They say you have to have at least two pitches to make the majors. Three if you want to start. Having any number of “average” major league pitches is impressive, really, but they’re certainly not all created equal. Some guys have one “plus” pitch they can lean on to get the job done most of the time – a pitch that has devastating movement and/or the pitcher has excellent command of. Other pitchers rely on a mix of okay stuff to keep hitters from being able to predict what’s coming (off-balance). Sometimes an inferior pitch is needed to set up a more effective one. You get it – there’s no one way to pitch.
With all of this said, each pitcher has strengths and weaknesses within his arsenal. It’s time that we look at those more closely. For each major pitch category – fastball, breaking, offspeed – we’ll examine the best and worst from Diamondbacks starting pitchers last season.
Best Fastball – Zack Godley‘s Cutter
Sitting 90-91mph for three months, Godley’s cutter was simply a revelation. First of all, no one hand Godley on their radar heading into the season, which isn’t uncommon for 25-year old High-A pitchers. Second, the pitch was simply dominant, finishing 1.31 runs above average per 100 pitches. Godly threw it almost 36% of the time, the most of any single pitch for him. Interestingly, while the pitch doesn’t have Josh Collmenter‘s movement, especially of the cutting (horizontal) variety, it has a fair amount of “rise” – around six vertical inches. Although he logged just 36.1 innings on the year, the cutter from Zack Godley was a devastating weapon.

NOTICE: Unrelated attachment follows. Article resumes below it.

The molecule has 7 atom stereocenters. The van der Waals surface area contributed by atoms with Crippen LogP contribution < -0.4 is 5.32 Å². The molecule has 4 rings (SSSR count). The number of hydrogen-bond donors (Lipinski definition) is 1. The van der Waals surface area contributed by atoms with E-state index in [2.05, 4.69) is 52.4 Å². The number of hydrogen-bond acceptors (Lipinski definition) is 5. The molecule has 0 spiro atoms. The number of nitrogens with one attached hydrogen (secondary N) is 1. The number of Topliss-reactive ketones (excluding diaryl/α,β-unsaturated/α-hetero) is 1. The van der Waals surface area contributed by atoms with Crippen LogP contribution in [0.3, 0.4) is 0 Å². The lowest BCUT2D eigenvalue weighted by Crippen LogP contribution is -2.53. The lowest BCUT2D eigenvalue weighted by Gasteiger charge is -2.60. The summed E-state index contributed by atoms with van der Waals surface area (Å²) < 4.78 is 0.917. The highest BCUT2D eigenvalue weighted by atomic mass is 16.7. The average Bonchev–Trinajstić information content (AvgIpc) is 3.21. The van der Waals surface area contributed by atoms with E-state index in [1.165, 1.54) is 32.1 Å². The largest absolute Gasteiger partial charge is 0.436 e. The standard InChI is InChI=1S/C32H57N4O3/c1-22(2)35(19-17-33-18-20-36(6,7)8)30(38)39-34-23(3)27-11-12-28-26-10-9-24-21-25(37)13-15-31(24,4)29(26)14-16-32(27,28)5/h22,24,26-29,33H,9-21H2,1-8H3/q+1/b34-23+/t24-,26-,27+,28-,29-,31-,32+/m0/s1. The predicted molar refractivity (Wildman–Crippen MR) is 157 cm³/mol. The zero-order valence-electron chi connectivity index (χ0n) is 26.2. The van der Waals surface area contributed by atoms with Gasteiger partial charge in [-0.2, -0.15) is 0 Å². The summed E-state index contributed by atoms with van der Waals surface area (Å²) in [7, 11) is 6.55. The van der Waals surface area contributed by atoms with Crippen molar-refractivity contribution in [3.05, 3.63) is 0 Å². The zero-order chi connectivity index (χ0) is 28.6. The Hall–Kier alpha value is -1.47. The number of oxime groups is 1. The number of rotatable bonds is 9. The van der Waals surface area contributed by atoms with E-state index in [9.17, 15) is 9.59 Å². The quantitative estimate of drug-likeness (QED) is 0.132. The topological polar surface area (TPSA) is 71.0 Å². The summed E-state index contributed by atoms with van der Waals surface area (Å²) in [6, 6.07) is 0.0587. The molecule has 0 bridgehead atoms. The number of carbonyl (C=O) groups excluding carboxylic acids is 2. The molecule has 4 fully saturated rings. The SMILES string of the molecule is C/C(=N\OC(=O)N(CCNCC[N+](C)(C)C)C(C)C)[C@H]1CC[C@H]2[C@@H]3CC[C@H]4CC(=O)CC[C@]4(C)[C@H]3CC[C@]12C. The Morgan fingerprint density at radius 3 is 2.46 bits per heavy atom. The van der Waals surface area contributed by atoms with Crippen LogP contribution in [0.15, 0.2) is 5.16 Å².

Honorable Mention: believe it or not, Rubby De La Rosa‘s four-seamer was slightly above average and he threw it a ton. Give him this and his slider and some right-handed hitters and you’ve got yourself a useful reliever.
Worst Fastball – Jhoulys Chacin‘s Sinker
Jhoulys Chacin does not exactly throw gas these days. His four-seamer is down almost three miles per hour and his two-seamer almost two. It’s the latter that gave him the most trouble last season, although both pitches were pretty terrible. The sinking two-seamer cost him almost three runs more than average per 100 pitches thrown. It runs less than average and has less sink than many of his contemporaries. Hitters didn’t whiff on this pitch, but they did show a propensity to either pop it up, or blast it deep.
Dishonorable Mention: the D-backs tried to teach Allen Webster a sinker and make him a ground ball guy. That didn’t work. His sinker was horrific and it led to him being DFA’d to keep guys like A.J. Schugel on the 40-man roster.
Best Breaking Ball – Patrick Corbin‘s Slider
The big question when Corbin came back was this: can he still throw his slider heavily post-Tommy John? We didn’t know if he’d get back to using the pitch as frequently as before after having his elbow redone, but it didn’t take long to find out. Corbin picked right up where he left off, pitching with the slider nearly a third of the time. Hovering around 80mph, the pitch is tight and shows solid two-plane break. This results in a higher than average number of whiffs and ground balls when hitters do make contact. Corbin’s slider saved nearly a run and half, compared to average, per 100 pitches. Here’s why: